Netflix's CEO Reed Hastings interrupted his quarterly investor interview for what amounted to a product placement, holding up a Kellogg's box and a Quaker box for the camera.
Hastings was discussing the company's financial and performance data, but he also revealed that the Kellogg's Frosties was the most popular choice among viewers of "Bandersnatch," the choose-your-own adventure installment of "Black Mirror." The groundbreaking show invited the audience to control the outcome by letting viewers decide between multiple possible pathways, and one of the choices asked whether the main character should eat Kellogg's Frosties or Quaker Sugar Puffs.
"There is one piece of data that didn't make the [financial] release and that's what percentage of people chose Frosties versus Sugar Puffs," Hastings said, holding up both boxes. "And the answer is 73 percent for Frosties."
"The most critical data point of the quarter," Spencer Wang, VP of finance and investor relations at Netflix, joked.
In Thursday's earnings report, Netflix also opened up a little about stats like how much time people spend watching the service, claiming it commands 10 percent of TV screen time in the U.S. Also, Netflix said that 80 million households streamed the Sandra Bullock horror flick "Bird Box." It's rare for the company to divulge such viewership information.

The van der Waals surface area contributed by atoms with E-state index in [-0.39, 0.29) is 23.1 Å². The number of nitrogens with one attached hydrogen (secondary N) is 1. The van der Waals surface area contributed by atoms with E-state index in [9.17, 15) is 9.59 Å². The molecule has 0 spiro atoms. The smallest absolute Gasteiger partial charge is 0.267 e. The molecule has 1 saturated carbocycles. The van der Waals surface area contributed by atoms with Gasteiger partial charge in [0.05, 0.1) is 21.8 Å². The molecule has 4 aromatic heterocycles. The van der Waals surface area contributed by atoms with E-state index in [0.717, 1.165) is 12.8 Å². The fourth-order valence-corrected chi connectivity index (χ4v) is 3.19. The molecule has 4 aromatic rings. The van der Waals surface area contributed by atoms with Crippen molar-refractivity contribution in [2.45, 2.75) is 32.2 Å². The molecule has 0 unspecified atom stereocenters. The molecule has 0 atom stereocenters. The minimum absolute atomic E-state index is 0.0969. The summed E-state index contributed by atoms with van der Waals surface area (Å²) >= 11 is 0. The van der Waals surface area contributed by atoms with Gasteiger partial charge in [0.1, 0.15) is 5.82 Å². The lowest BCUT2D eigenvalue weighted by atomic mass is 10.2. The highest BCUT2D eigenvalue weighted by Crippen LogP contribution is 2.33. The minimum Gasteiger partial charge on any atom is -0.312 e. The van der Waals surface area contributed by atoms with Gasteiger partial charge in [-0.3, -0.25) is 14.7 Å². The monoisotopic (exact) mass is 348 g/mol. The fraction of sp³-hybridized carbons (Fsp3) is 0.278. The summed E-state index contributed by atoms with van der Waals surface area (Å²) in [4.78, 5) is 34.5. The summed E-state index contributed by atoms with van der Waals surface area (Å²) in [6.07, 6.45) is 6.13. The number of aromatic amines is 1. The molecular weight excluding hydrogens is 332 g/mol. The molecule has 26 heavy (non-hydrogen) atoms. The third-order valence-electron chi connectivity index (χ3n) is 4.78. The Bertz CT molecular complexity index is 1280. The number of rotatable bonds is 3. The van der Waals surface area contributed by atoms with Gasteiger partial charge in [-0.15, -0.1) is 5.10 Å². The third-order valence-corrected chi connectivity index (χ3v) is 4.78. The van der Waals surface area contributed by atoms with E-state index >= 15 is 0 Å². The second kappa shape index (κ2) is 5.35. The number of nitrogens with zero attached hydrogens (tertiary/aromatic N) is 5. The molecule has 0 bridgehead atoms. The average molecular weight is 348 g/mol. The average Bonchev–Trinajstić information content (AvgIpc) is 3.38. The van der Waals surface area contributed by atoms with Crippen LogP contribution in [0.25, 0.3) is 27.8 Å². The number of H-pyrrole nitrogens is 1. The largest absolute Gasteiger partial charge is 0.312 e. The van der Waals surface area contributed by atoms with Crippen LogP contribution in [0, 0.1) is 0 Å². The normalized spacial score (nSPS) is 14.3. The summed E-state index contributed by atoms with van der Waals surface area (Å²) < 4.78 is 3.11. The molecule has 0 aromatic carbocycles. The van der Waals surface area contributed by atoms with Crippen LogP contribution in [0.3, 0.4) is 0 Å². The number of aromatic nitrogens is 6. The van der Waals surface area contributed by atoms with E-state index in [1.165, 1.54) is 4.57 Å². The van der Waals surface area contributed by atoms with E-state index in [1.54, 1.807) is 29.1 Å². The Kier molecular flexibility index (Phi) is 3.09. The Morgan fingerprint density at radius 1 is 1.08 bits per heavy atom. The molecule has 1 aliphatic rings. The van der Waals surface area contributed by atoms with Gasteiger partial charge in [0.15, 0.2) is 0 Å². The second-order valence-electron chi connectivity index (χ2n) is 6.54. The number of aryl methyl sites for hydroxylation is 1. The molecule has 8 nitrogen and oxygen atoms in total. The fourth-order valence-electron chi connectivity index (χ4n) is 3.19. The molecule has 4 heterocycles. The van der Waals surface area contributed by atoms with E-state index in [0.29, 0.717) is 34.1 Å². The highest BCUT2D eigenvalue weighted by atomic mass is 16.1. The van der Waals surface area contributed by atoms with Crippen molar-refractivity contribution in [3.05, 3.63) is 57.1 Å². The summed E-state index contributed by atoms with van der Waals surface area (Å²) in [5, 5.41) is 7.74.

A Netflix spokesman declined to comment for this story. Kellogg's and Quaker Oats, which is owned by PepsiCo, did not return requests for comment.
Neither company paid for the placement in "Bandersnatch," according to a person familiar with the situation who spoke on condition of anonymity.
It's not the first time Netflix has given a free lift to Kellogg's, which was fortunate to be the food of choice in "Stranger Things," another pop culture phenomenon from the streaming service. In that show, which premiered in 2016, the main character named Eleven is obsessed with Eggo waffles.
Kellogg's didn't pay for that bit of free product placement either.
The "Bandersnatch" mention of brands was different because it allowed the audience to choose whatever brand they preferred, offering a call to action in the middle of the show. If brands could pay for that kind of integration they would get assurances that the viewers saw their products.